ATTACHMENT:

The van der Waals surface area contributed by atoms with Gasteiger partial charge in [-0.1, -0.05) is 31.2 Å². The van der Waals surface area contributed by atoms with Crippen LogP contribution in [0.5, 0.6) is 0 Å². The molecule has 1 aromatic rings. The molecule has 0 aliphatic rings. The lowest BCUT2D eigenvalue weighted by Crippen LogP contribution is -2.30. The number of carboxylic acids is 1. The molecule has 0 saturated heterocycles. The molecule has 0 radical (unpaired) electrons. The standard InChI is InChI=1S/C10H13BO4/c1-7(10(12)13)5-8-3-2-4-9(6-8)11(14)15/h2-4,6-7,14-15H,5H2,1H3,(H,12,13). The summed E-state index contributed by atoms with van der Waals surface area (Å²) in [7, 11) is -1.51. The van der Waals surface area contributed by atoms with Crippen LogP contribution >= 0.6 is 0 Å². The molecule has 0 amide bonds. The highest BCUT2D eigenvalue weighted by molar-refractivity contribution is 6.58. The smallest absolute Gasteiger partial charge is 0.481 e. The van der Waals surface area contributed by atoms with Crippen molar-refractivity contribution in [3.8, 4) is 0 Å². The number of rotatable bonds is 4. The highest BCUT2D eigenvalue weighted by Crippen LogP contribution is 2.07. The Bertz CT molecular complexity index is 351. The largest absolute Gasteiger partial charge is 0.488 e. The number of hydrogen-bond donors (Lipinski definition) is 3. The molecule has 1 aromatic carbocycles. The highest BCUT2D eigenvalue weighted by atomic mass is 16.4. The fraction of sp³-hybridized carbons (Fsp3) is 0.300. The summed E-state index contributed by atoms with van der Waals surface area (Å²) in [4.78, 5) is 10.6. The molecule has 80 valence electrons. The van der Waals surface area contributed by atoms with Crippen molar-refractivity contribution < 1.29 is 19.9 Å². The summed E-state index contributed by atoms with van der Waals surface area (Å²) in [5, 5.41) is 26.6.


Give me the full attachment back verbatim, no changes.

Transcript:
The van der Waals surface area contributed by atoms with Gasteiger partial charge in [-0.1, -0.05) is 31.2 Å². The van der Waals surface area contributed by atoms with Crippen LogP contribution in [0.5, 0.6) is 0 Å². The molecule has 1 aromatic rings. The molecule has 0 aliphatic rings. The lowest BCUT2D eigenvalue weighted by Crippen LogP contribution is -2.30. The number of carboxylic acids is 1. The molecule has 0 saturated heterocycles. The molecule has 0 radical (unpaired) electrons. The standard InChI is InChI=1S/C10H13BO4/c1-7(10(12)13)5-8-3-2-4-9(6-8)11(14)15/h2-4,6-7,14-15H,5H2,1H3,(H,12,13). The summed E-state index contributed by atoms with van der Waals surface area (Å²) in [7, 11) is -1.51. The van der Waals surface area contributed by atoms with Crippen LogP contribution >= 0.6 is 0 Å². The molecule has 0 amide bonds. The highest BCUT2D eigenvalue weighted by molar-refractivity contribution is 6.58. The smallest absolute Gasteiger partial charge is 0.481 e. The van der Waals surface area contributed by atoms with Crippen molar-refractivity contribution in [3.8, 4) is 0 Å². The number of rotatable bonds is 4. The highest BCUT2D eigenvalue weighted by Crippen LogP contribution is 2.07. The Bertz CT molecular complexity index is 351. The largest absolute Gasteiger partial charge is 0.488 e. The number of hydrogen-bond donors (Lipinski definition) is 3. The molecule has 1 aromatic carbocycles. The highest BCUT2D eigenvalue weighted by atomic mass is 16.4. The fraction of sp³-hybridized carbons (Fsp3) is 0.300. The summed E-state index contributed by atoms with van der Waals surface area (Å²) in [4.78, 5) is 10.6. The molecule has 80 valence electrons. The van der Waals surface area contributed by atoms with Crippen molar-refractivity contribution < 1.29 is 19.9 Å². The summed E-state index contributed by atoms with van der Waals surface area (Å²) in [5, 5.41) is 26.6.